witch21.jpg A potent brew is ADHD. The main ingredient is, not surprisingly, inattention – an involuntary, almost catatonic “tuning out,” or non-presence of mind. “There is a sense of being cut off from reality, an almost disembodied separation from the physical present. People suddenly find that they have heard nothing of what they have been listening to, saw nothing of what they were looking at and remember nothing of what they were trying to concentrate on”. At home, at school, you can imagine the bitter taste.

dots.jpgMix in a dash of disorientation or what I have learnt to be, an inability to “connect the dots” between an idea and the steps required to accomplish it. “Completely lacking in the ADHD mind is a template for order, a mental model of how order comes about. One may be able to visualize what a tidy and organized room would look like, but the mind-set of how one would get there is missing”. It is a mind in chaos – I liken it to a school of small fish darting in all different directions at once. Small wonder he struggled.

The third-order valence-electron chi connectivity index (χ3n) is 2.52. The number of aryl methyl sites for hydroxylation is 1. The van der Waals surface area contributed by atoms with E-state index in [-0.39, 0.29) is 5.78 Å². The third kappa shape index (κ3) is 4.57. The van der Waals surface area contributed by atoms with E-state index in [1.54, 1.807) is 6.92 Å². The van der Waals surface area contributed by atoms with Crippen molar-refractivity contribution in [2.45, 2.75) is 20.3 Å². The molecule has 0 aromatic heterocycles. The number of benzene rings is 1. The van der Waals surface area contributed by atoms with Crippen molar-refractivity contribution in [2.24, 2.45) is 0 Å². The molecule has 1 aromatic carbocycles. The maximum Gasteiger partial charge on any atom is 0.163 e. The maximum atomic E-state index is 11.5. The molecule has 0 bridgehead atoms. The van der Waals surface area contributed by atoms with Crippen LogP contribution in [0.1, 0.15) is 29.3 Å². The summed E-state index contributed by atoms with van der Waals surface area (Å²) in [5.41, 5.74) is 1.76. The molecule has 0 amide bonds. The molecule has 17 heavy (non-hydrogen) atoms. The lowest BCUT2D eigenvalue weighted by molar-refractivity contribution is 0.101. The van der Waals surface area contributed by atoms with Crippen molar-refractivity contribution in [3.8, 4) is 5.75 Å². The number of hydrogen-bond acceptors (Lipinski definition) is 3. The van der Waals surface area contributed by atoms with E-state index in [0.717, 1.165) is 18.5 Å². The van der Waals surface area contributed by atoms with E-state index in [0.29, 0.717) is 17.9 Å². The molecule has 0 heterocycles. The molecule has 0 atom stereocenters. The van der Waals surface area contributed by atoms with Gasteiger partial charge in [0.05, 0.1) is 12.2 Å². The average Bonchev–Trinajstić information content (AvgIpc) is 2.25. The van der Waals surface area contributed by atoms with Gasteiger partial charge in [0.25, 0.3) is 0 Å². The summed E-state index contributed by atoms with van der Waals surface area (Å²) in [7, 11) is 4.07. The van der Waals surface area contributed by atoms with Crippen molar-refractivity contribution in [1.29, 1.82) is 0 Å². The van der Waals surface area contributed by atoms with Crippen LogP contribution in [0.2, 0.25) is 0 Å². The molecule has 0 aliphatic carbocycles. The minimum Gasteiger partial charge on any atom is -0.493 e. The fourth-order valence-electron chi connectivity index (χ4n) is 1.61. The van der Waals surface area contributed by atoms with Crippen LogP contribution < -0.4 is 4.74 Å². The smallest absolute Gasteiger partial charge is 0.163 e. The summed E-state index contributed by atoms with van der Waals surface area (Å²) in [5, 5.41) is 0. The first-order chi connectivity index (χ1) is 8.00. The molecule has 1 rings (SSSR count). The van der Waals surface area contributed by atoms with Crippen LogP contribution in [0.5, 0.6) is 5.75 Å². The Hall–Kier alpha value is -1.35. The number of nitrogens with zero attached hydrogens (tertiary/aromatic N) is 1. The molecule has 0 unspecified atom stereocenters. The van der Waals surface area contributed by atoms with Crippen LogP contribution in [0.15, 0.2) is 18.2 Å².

hyper.jpgNow add a handful of hyperactivity to the ikky brew. “The individual with ADHD experiences the mind as a perpetual motion machine. One experiences an unremitting lack of stillness internally–a constant background static in the brain, a ceaseless “white noise”. One patient likened it to millions of butterflies in the brain. All I know is, for MM “calm” was a four letter word.

chili.jpgFor some extra spice, stir in some impulsiveness! “Another ubiquitous characteristic of ADD is impulsiveness of word or deed, with poorly-controlled emotional reactivity.” Sometimes reckless, courting danger at every turn MM knows how to throw caution to the wind. Emotions go unchecked, sometimes in a positive way with unbridled enthusiasm and passion for life but also expressing enormous frustration and unreflective verbal “blurt”.